Tuesday, June 5, 2012

The Very Bad Habit of Pooch Comparison

It's a very bad idea to compare the way your pooch behaves to the way other people's pooches (say that 10 times) behave.  It could turn out (and probably will), that you really don't know what your talking about.

I've spent a long time trying to learn how to train dogs.  I'm a city girl who never grew up around animals and so it doesn't come naturally for me.  I've always been that shy kind of person who tends to think other people are really better at things (any thing) than I am.  My personality quirks have not been my friend when it comes to dog training.  Thankfully, God has given me enough tries that I'm starting to get it.  It's kind of like the movie 'Ground Hog Day', if you try over and over again, eventually, you might get it right.

McKenzie at the Pups in the Park with a Pit Bull who is up for adoption.  The pit was a sweet and gentle dog.  Mine wanted to play to rough, so we stopped the play.

I've done loads of research (I am rather an education fanatic) on how to go about training.  I've done the typical going to class with a bunch of other people and dogs in a very small space and walking around in circles.  I've listened to all the people I've met who have/had seemingly well behaved dogs.  I've bought the latest and greatest gadgets for dog training -- some of them featured on this blog.  I joined a dog club* (best thing I've ever done because I can watch and learn from excellent trainers with their dogs and I can watch and learn what not to do from some very bad trainers) and read a multitude of books to educate myself.  I am also now an avid reader of blogs written by professional dog trainers**.  And I've hired dog trainers to come to my house to help me with what I'm doing wrong.  Put all this experience together and you come up with a very mixed bag of .... Well.  A  very mixed bag.  Here's how I'm putting it together.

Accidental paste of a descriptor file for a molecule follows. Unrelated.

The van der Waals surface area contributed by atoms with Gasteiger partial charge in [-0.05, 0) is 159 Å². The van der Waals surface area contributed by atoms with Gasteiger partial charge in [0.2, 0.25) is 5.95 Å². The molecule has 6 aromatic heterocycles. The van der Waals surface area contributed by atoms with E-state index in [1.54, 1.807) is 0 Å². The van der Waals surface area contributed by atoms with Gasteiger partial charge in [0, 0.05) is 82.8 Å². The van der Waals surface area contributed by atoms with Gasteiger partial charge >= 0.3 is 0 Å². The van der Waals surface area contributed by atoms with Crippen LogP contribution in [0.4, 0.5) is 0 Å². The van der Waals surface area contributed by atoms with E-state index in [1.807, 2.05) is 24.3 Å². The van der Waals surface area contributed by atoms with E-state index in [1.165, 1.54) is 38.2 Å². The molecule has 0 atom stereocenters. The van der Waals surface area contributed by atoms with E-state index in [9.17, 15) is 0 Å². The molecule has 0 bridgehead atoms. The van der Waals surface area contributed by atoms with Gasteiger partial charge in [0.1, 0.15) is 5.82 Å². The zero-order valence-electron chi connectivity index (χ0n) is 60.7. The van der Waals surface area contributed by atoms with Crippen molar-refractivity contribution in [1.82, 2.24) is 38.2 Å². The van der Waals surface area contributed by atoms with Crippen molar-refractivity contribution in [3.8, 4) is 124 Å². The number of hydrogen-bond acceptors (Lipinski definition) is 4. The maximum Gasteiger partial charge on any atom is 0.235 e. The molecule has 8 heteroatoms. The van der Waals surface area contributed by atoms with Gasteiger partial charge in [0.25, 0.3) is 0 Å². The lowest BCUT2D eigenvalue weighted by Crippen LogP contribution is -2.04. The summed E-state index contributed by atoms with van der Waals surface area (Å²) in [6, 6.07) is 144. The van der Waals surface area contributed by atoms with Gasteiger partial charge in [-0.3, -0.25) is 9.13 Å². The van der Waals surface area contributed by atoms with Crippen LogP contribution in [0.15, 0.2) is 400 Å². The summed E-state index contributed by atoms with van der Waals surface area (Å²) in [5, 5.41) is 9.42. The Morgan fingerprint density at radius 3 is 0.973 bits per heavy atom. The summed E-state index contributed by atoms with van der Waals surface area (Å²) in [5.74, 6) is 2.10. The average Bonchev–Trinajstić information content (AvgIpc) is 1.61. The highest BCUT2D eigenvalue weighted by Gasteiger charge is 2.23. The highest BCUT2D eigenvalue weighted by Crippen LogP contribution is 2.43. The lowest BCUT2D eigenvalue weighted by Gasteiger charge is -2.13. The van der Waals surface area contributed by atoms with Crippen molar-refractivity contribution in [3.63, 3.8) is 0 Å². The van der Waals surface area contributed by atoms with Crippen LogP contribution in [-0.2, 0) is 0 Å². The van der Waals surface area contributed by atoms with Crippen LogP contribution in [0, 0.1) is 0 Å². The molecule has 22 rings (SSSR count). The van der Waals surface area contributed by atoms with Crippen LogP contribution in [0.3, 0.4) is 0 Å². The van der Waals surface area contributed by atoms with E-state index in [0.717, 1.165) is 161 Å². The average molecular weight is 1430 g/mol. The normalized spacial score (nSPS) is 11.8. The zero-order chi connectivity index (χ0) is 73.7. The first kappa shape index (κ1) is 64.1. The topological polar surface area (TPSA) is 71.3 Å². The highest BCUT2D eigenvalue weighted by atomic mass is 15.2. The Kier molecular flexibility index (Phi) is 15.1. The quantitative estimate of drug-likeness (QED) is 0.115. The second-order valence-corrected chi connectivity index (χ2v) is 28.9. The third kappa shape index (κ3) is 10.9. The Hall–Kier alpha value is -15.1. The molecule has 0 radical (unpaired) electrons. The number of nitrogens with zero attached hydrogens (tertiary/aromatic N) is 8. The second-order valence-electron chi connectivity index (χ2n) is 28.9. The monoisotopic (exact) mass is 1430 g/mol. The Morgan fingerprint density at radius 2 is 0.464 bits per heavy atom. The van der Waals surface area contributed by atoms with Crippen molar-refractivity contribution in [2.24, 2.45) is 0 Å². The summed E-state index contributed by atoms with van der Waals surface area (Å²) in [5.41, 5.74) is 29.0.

McKenzie running with the Bike Tow Leash...(see side bar)

There are some universal ways to teach your dog how to do 'tricks'.  Tricks are things like HEEL, SIT, DOWN, STAY, etc.  You can teach these tricks on a variety of differing levels from the very beginning stage of 'Yay!  Pooches' butt hit the floor the first time I asked!' to the well practiced dog who can sit for an eternity while their owner goes into a restaurant and orders lunch.  These types of behaviors take practice and patience, and perhaps a bit of trust and respect.  But on some level, anyone can teach tricks.

Pups in the Park agility.   I kept her on the leash because, at one point, she bolted from the ring to go play with the other dogs.  Focus has never been 'her thing'.

On the other hand,  there are dogs who are gentle, kind, deliberate, calm and well mannered....and there are dogs who aren't.  This type of training is different.  This  type of training requires finesse on the handler's part and genetics on the dog's part.  Yes.  I said genetics.   I mean both in breed specific genetics and simple personality genetics.  I mean, everyone knows, if you want to have the world champion in Agility, train a Border Collie.  Don't be thinking you can have a Blood Hound be the best agility dog in the trial.  IT WILL NEVER HAPPEN!  If you want the most gentle dog, don't be getting a Boxer.  Does this mean that Blood Hounds can't do agility?  Heck NO!  Does it mean that Boxers can't be gentle?  No, again.  All it means is that you have to know how to train.  You also have to pick the dog with the personality you're looking for.  Some Boxers are naturally more gentle than other Boxers.  And Blood Hounds will never be the fastest dog at the agility trial.  Sorry to burst your bubble.